Error rate, (estimated − true)∕true, for pairwise combinations of material and contaminant.

Figure 8: Error rate, (estimated − true)∕true, for pairwise combinations of material and contaminant.

Points and error bars represent the median and range (minimum–maximum) error rate for each material and contaminant combination.

Discussion

We developed an in-silico approach to evaluate the ability of an existing taxonomic sequence classification algorithm to detect contaminant DNA in whole genome sequence datasets from microbial materials. The use of in-silico data allows for a known contaminant taxonomy and concentration to challenge the algorithm. Here we used single and binary mixtures of organisms. While binary mixtures of organisms do not necessarily capture the complexity of real-world samples, they do serve as an appropriate model system to evaluate the algorithm and our approach to detecting contaminants. This approach could easily be adapted for in-silico datasets with multiple contaminants.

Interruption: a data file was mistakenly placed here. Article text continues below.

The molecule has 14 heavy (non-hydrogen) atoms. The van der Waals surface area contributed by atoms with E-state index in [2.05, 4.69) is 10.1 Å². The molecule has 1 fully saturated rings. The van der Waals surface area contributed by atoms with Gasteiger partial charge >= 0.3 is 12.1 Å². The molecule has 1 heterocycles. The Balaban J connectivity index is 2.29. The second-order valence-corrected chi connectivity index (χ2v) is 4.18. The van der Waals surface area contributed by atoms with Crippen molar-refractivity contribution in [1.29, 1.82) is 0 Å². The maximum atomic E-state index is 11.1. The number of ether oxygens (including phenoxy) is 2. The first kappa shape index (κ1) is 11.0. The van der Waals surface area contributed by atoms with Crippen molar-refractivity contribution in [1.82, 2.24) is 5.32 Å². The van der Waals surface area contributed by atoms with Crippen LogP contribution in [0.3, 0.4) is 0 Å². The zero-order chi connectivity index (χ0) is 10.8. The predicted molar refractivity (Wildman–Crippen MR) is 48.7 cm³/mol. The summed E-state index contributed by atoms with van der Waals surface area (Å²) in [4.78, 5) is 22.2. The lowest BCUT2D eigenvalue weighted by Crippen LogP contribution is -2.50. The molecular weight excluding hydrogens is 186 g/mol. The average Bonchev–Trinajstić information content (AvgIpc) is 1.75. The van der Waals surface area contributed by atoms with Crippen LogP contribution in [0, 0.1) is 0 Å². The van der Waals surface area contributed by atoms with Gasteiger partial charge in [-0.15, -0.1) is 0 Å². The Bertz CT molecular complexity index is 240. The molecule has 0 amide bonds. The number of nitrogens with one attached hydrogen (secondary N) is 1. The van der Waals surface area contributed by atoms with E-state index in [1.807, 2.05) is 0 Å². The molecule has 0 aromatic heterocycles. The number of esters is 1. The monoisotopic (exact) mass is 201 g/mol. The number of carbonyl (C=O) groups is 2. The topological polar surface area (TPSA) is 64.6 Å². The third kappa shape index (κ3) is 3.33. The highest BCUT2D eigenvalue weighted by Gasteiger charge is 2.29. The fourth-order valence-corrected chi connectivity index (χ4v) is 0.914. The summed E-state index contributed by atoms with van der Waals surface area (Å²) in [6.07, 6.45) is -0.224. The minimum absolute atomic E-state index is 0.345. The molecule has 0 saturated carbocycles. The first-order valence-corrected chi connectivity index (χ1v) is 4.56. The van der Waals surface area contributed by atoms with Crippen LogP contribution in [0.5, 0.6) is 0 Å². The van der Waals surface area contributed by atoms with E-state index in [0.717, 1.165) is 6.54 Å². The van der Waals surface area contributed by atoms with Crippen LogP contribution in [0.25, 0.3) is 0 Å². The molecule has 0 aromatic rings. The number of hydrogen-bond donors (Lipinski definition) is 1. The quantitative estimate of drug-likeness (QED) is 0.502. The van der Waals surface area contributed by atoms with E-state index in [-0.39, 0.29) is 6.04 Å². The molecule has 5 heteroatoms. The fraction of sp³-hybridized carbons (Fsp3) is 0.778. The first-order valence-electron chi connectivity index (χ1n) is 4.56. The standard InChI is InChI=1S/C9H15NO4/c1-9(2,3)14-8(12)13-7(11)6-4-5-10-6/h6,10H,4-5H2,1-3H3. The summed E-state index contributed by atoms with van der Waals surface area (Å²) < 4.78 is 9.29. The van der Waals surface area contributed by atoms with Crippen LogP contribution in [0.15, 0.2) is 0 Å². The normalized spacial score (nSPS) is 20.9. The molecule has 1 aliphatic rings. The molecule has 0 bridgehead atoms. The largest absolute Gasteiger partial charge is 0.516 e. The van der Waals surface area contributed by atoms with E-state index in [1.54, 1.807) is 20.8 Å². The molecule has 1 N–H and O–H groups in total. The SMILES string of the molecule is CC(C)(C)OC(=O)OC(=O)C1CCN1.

There are three basic steps to using this method to detect contaminants in a microbial material. Baseline assessment is the first step. For a baseline assessment, reads are simulated from the reference genome of the organism of interest and processed using a taxonomic classification algorithm. Performing a baseline assessment allows one to identify the false positive contaminants you can expect to observe due to methodological limitations. Simulating data with realistic error profiles, read length, and fragment distribution is likely to yield results more representative of what one would expect from real sequencing data. Next, sequencing data generated for binary mixtures of the microbial materials is processed using the same taxonomic classification algorithm as used in the baseline assessment. The last step is a critical evaluation of results for potential false positives. For all settings including basic research, clinical, regulatory, and attribution, the contaminant detection method should be validated for the intended application. Appropriate validation approaches may include experiments with simulated contaminants like those performed as part of this study and sequencing genomic DNA or cells spiked with varying contaminant concentrations. It is important to note that the method if routinely deployed cannot determine if the contaminants are viable and/or culturable as only the DNA is evaluated. Separate culture techniques would have to be performed in parallel to determine if the contamination was viable.